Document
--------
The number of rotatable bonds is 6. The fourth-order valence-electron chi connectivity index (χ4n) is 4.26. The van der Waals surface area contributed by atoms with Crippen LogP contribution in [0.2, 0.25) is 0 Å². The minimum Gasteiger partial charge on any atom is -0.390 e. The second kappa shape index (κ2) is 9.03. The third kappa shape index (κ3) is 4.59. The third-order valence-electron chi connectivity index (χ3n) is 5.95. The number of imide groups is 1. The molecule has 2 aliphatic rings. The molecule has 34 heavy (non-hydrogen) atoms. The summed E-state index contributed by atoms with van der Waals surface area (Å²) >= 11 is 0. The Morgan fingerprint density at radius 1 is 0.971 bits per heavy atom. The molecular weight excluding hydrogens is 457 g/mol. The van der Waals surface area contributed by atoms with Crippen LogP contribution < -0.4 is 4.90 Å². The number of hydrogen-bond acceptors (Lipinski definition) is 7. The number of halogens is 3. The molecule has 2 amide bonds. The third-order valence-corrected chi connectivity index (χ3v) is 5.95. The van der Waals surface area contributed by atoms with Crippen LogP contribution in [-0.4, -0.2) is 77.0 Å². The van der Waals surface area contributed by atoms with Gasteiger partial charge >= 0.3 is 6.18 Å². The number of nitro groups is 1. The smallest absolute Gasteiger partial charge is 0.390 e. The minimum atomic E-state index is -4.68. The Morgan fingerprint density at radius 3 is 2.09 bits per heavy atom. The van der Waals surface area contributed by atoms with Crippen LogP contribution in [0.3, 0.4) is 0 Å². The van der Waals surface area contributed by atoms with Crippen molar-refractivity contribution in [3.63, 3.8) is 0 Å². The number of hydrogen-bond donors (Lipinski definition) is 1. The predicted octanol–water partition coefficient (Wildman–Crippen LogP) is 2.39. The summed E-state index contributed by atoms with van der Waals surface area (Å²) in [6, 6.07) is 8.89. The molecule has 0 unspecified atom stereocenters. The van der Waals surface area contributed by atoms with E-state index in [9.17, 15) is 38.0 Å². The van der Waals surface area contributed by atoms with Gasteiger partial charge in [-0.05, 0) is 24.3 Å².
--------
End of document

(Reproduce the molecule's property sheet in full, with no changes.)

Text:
The number of rotatable bonds is 6. The fourth-order valence-electron chi connectivity index (χ4n) is 4.26. The van der Waals surface area contributed by atoms with Crippen LogP contribution in [0.2, 0.25) is 0 Å². The minimum Gasteiger partial charge on any atom is -0.390 e. The second kappa shape index (κ2) is 9.03. The third kappa shape index (κ3) is 4.59. The third-order valence-electron chi connectivity index (χ3n) is 5.95. The number of imide groups is 1. The molecule has 2 aliphatic rings. The molecule has 34 heavy (non-hydrogen) atoms. The summed E-state index contributed by atoms with van der Waals surface area (Å²) >= 11 is 0. The Morgan fingerprint density at radius 1 is 0.971 bits per heavy atom. The molecular weight excluding hydrogens is 457 g/mol. The van der Waals surface area contributed by atoms with Crippen LogP contribution < -0.4 is 4.90 Å². The number of hydrogen-bond acceptors (Lipinski definition) is 7. The number of halogens is 3. The molecule has 2 amide bonds. The third-order valence-corrected chi connectivity index (χ3v) is 5.95. The van der Waals surface area contributed by atoms with Crippen LogP contribution in [-0.4, -0.2) is 77.0 Å². The van der Waals surface area contributed by atoms with Gasteiger partial charge >= 0.3 is 6.18 Å². The number of nitro groups is 1. The smallest absolute Gasteiger partial charge is 0.390 e. The minimum atomic E-state index is -4.68. The Morgan fingerprint density at radius 3 is 2.09 bits per heavy atom. The van der Waals surface area contributed by atoms with Crippen LogP contribution in [0.3, 0.4) is 0 Å². The van der Waals surface area contributed by atoms with Crippen molar-refractivity contribution in [3.63, 3.8) is 0 Å². The number of hydrogen-bond donors (Lipinski definition) is 1. The predicted octanol–water partition coefficient (Wildman–Crippen LogP) is 2.39. The summed E-state index contributed by atoms with van der Waals surface area (Å²) in [6, 6.07) is 8.89. The molecule has 0 unspecified atom stereocenters. The van der Waals surface area contributed by atoms with E-state index in [9.17, 15) is 38.0 Å². The van der Waals surface area contributed by atoms with Gasteiger partial charge in [-0.05, 0) is 24.3 Å².